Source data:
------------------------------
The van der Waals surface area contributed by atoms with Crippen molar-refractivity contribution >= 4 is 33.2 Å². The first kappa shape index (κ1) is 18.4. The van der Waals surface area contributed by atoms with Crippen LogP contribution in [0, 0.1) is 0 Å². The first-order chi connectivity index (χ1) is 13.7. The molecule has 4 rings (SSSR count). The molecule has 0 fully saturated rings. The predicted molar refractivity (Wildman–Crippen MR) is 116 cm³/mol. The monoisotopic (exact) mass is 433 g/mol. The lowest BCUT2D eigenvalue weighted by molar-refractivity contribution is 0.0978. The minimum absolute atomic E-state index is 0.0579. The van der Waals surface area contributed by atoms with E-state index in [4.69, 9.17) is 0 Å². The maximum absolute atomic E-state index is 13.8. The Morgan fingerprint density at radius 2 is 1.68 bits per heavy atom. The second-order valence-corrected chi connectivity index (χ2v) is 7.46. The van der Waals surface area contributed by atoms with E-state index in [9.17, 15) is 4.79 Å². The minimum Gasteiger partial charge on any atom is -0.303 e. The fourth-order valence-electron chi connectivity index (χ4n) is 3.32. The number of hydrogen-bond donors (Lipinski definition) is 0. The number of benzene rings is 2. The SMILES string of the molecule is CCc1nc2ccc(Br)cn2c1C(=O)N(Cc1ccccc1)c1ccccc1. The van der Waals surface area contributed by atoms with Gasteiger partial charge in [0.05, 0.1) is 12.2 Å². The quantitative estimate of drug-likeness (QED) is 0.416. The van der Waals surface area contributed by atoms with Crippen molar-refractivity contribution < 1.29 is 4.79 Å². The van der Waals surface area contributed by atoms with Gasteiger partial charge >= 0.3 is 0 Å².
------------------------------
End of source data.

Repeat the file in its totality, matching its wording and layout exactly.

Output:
The van der Waals surface area contributed by atoms with Crippen molar-refractivity contribution >= 4 is 33.2 Å². The first kappa shape index (κ1) is 18.4. The van der Waals surface area contributed by atoms with Crippen LogP contribution in [0, 0.1) is 0 Å². The first-order chi connectivity index (χ1) is 13.7. The molecule has 4 rings (SSSR count). The molecule has 0 fully saturated rings. The predicted molar refractivity (Wildman–Crippen MR) is 116 cm³/mol. The monoisotopic (exact) mass is 433 g/mol. The lowest BCUT2D eigenvalue weighted by molar-refractivity contribution is 0.0978. The minimum absolute atomic E-state index is 0.0579. The van der Waals surface area contributed by atoms with E-state index in [4.69, 9.17) is 0 Å². The maximum absolute atomic E-state index is 13.8. The Morgan fingerprint density at radius 2 is 1.68 bits per heavy atom. The second-order valence-corrected chi connectivity index (χ2v) is 7.46. The van der Waals surface area contributed by atoms with E-state index in [9.17, 15) is 4.79 Å². The minimum Gasteiger partial charge on any atom is -0.303 e. The fourth-order valence-electron chi connectivity index (χ4n) is 3.32. The number of hydrogen-bond donors (Lipinski definition) is 0. The number of benzene rings is 2. The SMILES string of the molecule is CCc1nc2ccc(Br)cn2c1C(=O)N(Cc1ccccc1)c1ccccc1. The van der Waals surface area contributed by atoms with Gasteiger partial charge in [0.05, 0.1) is 12.2 Å². The quantitative estimate of drug-likeness (QED) is 0.416. The van der Waals surface area contributed by atoms with Crippen molar-refractivity contribution < 1.29 is 4.79 Å². The van der Waals surface area contributed by atoms with Gasteiger partial charge >= 0.3 is 0 Å².